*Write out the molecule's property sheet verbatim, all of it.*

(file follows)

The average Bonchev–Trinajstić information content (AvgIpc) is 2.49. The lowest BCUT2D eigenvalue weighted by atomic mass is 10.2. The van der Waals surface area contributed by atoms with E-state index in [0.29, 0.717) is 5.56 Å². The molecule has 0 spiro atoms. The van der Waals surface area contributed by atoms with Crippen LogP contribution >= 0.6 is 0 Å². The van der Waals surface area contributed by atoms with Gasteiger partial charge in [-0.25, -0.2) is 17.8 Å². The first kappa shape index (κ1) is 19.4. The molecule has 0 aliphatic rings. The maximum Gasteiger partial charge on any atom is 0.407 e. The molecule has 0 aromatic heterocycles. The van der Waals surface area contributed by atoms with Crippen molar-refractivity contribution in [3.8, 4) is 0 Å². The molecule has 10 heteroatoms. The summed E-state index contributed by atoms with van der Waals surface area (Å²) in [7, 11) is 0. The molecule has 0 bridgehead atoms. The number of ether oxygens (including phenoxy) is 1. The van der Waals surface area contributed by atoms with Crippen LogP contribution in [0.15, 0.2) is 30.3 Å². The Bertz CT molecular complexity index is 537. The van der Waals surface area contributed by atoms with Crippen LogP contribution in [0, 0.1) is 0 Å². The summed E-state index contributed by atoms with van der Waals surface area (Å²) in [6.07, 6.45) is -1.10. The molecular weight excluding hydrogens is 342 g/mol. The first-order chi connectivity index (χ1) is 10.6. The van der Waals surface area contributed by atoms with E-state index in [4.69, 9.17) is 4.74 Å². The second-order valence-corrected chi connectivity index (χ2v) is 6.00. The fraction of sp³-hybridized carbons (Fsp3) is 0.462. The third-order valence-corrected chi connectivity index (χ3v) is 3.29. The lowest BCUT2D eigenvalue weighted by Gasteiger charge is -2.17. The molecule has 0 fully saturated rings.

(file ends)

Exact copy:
The average Bonchev–Trinajstić information content (AvgIpc) is 2.49. The lowest BCUT2D eigenvalue weighted by atomic mass is 10.2. The van der Waals surface area contributed by atoms with E-state index in [0.29, 0.717) is 5.56 Å². The molecule has 0 spiro atoms. The van der Waals surface area contributed by atoms with Crippen LogP contribution >= 0.6 is 0 Å². The van der Waals surface area contributed by atoms with Gasteiger partial charge in [-0.25, -0.2) is 17.8 Å². The first kappa shape index (κ1) is 19.4. The molecule has 0 aliphatic rings. The maximum Gasteiger partial charge on any atom is 0.407 e. The molecule has 0 aromatic heterocycles. The van der Waals surface area contributed by atoms with Crippen molar-refractivity contribution in [3.8, 4) is 0 Å². The molecule has 10 heteroatoms. The summed E-state index contributed by atoms with van der Waals surface area (Å²) in [7, 11) is 0. The molecule has 0 bridgehead atoms. The number of ether oxygens (including phenoxy) is 1. The van der Waals surface area contributed by atoms with Crippen LogP contribution in [0.15, 0.2) is 30.3 Å². The Bertz CT molecular complexity index is 537. The van der Waals surface area contributed by atoms with Crippen LogP contribution in [0, 0.1) is 0 Å². The summed E-state index contributed by atoms with van der Waals surface area (Å²) in [6.07, 6.45) is -1.10. The molecular weight excluding hydrogens is 342 g/mol. The first-order chi connectivity index (χ1) is 10.6. The van der Waals surface area contributed by atoms with E-state index in [4.69, 9.17) is 4.74 Å². The second-order valence-corrected chi connectivity index (χ2v) is 6.00. The fraction of sp³-hybridized carbons (Fsp3) is 0.462. The third-order valence-corrected chi connectivity index (χ3v) is 3.29. The lowest BCUT2D eigenvalue weighted by Gasteiger charge is -2.17. The molecule has 0 fully saturated rings.